Activity-Based Costing Systems
|Matthew East | | | | | | | | | | | |ACCT 311 Cost Accounting | |Professor Keith Wargo | |September 26, 2011 |
Activity-Based Costing Systems
All over the world businesses, from major corporations to small sole proprietorships, use different costing systems to account for their operations. These costing systems help a company to gauge the cost of producing their product. From the cost of labor to the cost of materials, costing systems provide a basis for companies to gain important information on operations and performance. Activity-Based Costing is one of many costing systems currently used by companies today. In this paper, it is the intent of this writer to describe Activity-Based Costing, identify why a company would use this method of costing, and in contrast show why it might not be as cost effective as one might hope.
Activity-Based Costing (ABC) is defined as “Costing method that first assigns costs to activities and then assigns them to products based on the products’ consumption of activities (Lanen, Anderson, and Maher, 2011, p. 14). However, Pieter Buys and Kevin Green describe Activity-Based Costing in a more detailed way when describing the development of an “ABC costing methodology” (Buys and Green, 2006, p. 36). They state that “an ABC costing methodology could typically be analyzed with focus on the following phases”
1. The determination of the significant operational activities. (Buys and Green, 2006, p. 36).
2. The identification and collection of costs specific to each of these activities. (Buys and Green, 2006, p. 36).
3. The identification of the cost drivers for each of these activities. (Buys and Green, 2006, p. 36).
4. The determination of the activity unit costs. (Buys and Green, 2006, p. 36).
5. The allocation of the costs to the cost objects based on the activity consumption.
On the other hand, Buys and Green explain what Activity-Based Costing is not. They go on to state that “It is important to understand that ABC is not intended to replace the organizations general ledger, but should rather be seen as a tool to translate the general ledger information into usable management information” (Buys and Green, 2006, p. 36). Activity-Based Costing is certainly not the perfect costing system however; it does simplify and streamline the process of materials to product.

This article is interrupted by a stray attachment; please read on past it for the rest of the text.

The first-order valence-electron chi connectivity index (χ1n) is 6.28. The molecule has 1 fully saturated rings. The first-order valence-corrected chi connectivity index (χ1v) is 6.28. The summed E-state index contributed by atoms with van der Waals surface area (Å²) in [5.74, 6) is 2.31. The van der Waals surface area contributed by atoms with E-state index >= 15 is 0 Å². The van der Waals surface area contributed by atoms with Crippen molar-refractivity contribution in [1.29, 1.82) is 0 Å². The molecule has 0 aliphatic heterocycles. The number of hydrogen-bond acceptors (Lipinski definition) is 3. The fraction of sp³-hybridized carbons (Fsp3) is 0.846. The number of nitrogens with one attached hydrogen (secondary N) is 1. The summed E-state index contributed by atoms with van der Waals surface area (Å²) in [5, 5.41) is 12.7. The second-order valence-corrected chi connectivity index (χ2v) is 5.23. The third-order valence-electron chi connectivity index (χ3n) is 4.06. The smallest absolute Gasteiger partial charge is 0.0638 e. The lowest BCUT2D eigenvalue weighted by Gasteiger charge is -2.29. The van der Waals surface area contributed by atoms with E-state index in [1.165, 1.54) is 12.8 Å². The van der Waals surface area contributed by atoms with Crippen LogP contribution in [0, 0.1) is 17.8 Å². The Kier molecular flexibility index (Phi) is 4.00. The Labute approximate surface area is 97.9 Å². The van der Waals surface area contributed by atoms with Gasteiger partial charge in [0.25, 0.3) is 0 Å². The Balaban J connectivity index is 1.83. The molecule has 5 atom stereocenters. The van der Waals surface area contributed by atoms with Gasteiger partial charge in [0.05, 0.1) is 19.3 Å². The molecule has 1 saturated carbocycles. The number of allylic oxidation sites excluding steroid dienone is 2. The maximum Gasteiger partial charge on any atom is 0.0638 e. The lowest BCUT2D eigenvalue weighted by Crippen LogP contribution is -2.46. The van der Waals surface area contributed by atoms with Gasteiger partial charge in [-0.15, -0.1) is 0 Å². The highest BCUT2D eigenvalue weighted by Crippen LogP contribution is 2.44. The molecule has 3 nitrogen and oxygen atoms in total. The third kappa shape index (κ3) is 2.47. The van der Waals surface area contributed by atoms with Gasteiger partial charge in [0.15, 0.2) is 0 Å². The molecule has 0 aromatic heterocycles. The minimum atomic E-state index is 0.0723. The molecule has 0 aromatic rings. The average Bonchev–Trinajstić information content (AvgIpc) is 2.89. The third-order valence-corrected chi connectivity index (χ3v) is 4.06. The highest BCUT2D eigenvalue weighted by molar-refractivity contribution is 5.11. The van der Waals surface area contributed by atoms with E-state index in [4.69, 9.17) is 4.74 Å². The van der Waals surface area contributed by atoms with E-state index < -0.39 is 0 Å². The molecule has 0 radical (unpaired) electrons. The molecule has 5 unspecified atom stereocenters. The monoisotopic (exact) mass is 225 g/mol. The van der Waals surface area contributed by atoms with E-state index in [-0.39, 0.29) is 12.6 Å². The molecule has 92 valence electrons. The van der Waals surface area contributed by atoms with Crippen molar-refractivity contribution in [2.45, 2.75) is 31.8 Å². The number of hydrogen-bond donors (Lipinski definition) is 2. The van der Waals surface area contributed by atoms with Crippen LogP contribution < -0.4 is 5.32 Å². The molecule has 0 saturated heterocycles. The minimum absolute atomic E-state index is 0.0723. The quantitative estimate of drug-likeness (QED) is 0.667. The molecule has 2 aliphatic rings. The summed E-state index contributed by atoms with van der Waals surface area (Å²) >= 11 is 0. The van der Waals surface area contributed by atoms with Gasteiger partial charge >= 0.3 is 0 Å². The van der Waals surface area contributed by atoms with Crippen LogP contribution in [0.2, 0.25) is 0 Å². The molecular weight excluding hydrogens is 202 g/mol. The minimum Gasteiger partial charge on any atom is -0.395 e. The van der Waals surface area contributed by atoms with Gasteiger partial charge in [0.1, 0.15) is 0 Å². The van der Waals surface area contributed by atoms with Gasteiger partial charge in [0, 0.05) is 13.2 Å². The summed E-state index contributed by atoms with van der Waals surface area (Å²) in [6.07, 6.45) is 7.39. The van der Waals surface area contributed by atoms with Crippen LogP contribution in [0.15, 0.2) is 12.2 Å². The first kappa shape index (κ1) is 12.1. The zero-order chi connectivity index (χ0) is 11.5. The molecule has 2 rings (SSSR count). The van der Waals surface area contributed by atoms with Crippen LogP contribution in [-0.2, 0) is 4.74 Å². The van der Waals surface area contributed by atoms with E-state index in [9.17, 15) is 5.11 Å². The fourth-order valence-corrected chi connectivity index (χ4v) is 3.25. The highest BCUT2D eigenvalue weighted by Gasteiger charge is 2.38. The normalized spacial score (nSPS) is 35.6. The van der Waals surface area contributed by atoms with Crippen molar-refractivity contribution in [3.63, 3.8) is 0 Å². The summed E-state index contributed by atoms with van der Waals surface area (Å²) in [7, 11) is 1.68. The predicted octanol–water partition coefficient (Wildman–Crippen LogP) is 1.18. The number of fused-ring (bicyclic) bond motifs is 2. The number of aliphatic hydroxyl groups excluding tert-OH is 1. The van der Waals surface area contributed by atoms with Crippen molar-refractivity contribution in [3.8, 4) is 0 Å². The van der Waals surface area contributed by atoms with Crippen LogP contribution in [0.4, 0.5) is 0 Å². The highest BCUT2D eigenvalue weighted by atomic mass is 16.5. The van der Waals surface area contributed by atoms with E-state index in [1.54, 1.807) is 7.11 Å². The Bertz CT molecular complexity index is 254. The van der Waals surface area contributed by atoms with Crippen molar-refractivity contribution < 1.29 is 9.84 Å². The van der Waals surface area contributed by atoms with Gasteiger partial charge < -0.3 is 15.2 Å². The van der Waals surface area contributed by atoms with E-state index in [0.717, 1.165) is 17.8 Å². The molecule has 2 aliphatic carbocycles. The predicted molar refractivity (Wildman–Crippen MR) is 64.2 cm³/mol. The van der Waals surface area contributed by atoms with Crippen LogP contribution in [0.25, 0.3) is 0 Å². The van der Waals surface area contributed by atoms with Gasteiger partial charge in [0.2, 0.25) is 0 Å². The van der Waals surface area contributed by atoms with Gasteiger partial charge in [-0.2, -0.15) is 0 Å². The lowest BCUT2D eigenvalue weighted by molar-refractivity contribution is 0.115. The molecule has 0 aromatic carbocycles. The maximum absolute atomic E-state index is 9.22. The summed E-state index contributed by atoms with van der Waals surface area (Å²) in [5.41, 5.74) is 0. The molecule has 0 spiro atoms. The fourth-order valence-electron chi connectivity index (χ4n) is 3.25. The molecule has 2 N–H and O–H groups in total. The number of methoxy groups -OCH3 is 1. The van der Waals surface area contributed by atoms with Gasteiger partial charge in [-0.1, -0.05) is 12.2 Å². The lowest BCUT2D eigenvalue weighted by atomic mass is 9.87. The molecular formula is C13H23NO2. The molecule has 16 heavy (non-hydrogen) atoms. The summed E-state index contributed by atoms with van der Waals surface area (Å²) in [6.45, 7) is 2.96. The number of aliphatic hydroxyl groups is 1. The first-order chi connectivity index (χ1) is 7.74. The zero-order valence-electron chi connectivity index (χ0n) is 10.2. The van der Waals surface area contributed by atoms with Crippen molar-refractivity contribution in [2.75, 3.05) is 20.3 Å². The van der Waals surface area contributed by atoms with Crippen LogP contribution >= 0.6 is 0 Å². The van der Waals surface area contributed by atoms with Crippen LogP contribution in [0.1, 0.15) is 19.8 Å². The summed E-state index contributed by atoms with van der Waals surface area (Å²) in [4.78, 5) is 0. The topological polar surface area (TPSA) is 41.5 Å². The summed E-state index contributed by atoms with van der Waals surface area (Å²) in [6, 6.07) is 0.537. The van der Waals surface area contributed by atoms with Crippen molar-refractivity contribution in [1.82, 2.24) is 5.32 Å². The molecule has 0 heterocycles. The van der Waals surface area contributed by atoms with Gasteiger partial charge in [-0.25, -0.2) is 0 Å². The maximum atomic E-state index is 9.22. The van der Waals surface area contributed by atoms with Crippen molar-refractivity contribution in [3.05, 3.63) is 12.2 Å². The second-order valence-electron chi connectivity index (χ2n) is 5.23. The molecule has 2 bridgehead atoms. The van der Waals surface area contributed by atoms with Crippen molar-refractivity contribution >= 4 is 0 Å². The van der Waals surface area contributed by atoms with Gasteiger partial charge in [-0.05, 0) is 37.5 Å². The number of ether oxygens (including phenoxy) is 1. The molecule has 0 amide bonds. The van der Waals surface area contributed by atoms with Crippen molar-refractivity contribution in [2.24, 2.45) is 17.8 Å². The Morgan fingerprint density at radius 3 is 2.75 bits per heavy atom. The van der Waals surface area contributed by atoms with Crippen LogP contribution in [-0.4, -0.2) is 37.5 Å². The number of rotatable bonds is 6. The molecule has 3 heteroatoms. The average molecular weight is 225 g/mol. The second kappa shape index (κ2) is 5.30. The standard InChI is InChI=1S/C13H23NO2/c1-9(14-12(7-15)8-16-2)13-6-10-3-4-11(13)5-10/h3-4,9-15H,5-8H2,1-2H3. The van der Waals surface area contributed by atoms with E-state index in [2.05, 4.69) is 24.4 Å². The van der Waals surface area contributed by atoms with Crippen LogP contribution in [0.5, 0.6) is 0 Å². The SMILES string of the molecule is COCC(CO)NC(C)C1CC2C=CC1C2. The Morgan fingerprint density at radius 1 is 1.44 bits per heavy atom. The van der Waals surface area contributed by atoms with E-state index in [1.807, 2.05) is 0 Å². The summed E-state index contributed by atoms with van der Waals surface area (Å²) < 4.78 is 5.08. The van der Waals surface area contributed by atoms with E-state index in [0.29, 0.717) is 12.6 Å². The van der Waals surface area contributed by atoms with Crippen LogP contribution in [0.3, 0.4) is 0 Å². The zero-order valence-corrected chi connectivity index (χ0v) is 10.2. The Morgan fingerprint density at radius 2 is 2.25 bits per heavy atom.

What would motivate a company to switch from a more traditional costing system to Activity-Based Costing? There are several factors that contribute to the implementation of this costing system. In 2006, Adebayo Agbejule set about to study “two different business units of the same company which approached ABC implementation with...
References: Agbejule, A. (2006). Motivation for activity-based costing implementation; Administrative and institutional influences. Journal of Accounting & Organizational Change, 2(1), 42. Retrieved September 26, 2011, from the ProQuest database.
Buys, P., & Green, K. (2006, November 1). Strategic Costing Techniques - Activity based Costing. Accountancy SA , 1, 36.
Lanen, W. N., Anderson, S. W., & Maher, M. W. (2011). Fundamentals of Cost Accounting (3rd ed.). New York, NY: McGraw Hill/Irwin.
Phillips, K. (2011, May 1). Activity-based Costing: beware of the pitfalls. Accountancy SA , 1, 9.
Tarr, J. (n.d.). ACA Group - Activity Based Costing. ACA Group - Business & Management Consulting and Training for manufacturing and service organizations. Retrieved September 22, 2011, from http://www.theacagroup.com/activitybasedcosting.htm
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